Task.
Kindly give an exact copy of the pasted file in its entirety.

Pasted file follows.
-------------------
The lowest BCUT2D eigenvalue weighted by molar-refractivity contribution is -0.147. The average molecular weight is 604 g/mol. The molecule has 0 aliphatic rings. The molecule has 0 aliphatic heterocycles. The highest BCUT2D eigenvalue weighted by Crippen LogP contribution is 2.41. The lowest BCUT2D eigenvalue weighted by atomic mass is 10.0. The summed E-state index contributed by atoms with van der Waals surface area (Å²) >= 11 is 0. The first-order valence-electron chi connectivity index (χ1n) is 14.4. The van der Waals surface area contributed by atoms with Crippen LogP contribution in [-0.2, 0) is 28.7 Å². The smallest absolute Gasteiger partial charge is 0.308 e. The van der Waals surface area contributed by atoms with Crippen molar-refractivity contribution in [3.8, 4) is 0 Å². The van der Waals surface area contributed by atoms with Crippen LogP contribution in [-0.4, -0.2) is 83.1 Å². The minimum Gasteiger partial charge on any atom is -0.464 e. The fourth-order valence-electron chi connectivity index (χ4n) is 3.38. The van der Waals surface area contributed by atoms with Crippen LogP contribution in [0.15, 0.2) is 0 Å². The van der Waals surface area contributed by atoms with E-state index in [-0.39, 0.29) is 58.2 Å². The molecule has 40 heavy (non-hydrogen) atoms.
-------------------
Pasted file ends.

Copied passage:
The lowest BCUT2D eigenvalue weighted by molar-refractivity contribution is -0.147. The average molecular weight is 604 g/mol. The molecule has 0 aliphatic rings. The molecule has 0 aliphatic heterocycles. The highest BCUT2D eigenvalue weighted by Crippen LogP contribution is 2.41. The lowest BCUT2D eigenvalue weighted by atomic mass is 10.0. The summed E-state index contributed by atoms with van der Waals surface area (Å²) >= 11 is 0. The first-order valence-electron chi connectivity index (χ1n) is 14.4. The van der Waals surface area contributed by atoms with Crippen LogP contribution in [-0.2, 0) is 28.7 Å². The smallest absolute Gasteiger partial charge is 0.308 e. The van der Waals surface area contributed by atoms with Crippen molar-refractivity contribution in [3.8, 4) is 0 Å². The van der Waals surface area contributed by atoms with Crippen LogP contribution in [-0.4, -0.2) is 83.1 Å². The minimum Gasteiger partial charge on any atom is -0.464 e. The fourth-order valence-electron chi connectivity index (χ4n) is 3.38. The van der Waals surface area contributed by atoms with Crippen LogP contribution in [0.15, 0.2) is 0 Å². The van der Waals surface area contributed by atoms with E-state index in [-0.39, 0.29) is 58.2 Å². The molecule has 40 heavy (non-hydrogen) atoms.